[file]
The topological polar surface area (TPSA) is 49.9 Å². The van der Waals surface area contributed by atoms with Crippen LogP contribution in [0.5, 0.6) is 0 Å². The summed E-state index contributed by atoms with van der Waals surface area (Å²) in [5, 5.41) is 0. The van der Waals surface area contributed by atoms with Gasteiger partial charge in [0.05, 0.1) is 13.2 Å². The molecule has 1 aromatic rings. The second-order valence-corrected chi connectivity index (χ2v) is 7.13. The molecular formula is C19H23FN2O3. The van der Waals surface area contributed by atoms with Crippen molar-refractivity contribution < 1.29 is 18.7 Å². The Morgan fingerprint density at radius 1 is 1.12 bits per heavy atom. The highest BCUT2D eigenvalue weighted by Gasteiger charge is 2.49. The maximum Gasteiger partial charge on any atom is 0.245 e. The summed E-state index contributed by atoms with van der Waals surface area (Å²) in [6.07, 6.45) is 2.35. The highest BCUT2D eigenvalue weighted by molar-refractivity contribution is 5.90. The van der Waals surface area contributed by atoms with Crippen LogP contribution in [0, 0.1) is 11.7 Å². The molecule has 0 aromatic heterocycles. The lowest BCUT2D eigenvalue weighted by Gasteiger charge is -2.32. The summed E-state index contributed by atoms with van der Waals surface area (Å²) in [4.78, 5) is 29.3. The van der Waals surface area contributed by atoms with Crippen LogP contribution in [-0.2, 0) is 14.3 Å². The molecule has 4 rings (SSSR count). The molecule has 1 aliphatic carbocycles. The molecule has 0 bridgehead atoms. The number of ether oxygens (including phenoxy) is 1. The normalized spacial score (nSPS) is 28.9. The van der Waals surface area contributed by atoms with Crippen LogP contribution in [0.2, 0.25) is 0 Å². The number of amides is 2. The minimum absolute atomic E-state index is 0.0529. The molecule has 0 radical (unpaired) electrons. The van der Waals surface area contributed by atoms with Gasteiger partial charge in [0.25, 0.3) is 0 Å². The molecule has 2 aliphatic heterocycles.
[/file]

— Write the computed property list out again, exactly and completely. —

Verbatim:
The topological polar surface area (TPSA) is 49.9 Å². The van der Waals surface area contributed by atoms with Crippen LogP contribution in [0.5, 0.6) is 0 Å². The summed E-state index contributed by atoms with van der Waals surface area (Å²) in [5, 5.41) is 0. The van der Waals surface area contributed by atoms with Gasteiger partial charge in [0.05, 0.1) is 13.2 Å². The molecule has 1 aromatic rings. The second-order valence-corrected chi connectivity index (χ2v) is 7.13. The molecular formula is C19H23FN2O3. The van der Waals surface area contributed by atoms with Crippen molar-refractivity contribution < 1.29 is 18.7 Å². The Morgan fingerprint density at radius 1 is 1.12 bits per heavy atom. The highest BCUT2D eigenvalue weighted by Gasteiger charge is 2.49. The maximum Gasteiger partial charge on any atom is 0.245 e. The summed E-state index contributed by atoms with van der Waals surface area (Å²) in [6.07, 6.45) is 2.35. The highest BCUT2D eigenvalue weighted by molar-refractivity contribution is 5.90. The van der Waals surface area contributed by atoms with Crippen LogP contribution in [0, 0.1) is 11.7 Å². The molecule has 0 aromatic heterocycles. The lowest BCUT2D eigenvalue weighted by Gasteiger charge is -2.32. The summed E-state index contributed by atoms with van der Waals surface area (Å²) in [4.78, 5) is 29.3. The van der Waals surface area contributed by atoms with Crippen LogP contribution in [-0.2, 0) is 14.3 Å². The molecule has 4 rings (SSSR count). The molecule has 1 aliphatic carbocycles. The molecule has 0 bridgehead atoms. The number of ether oxygens (including phenoxy) is 1. The normalized spacial score (nSPS) is 28.9. The van der Waals surface area contributed by atoms with Crippen LogP contribution in [0.2, 0.25) is 0 Å². The number of amides is 2. The minimum absolute atomic E-state index is 0.0529. The molecule has 0 radical (unpaired) electrons. The van der Waals surface area contributed by atoms with Gasteiger partial charge in [0.25, 0.3) is 0 Å². The molecule has 2 aliphatic heterocycles.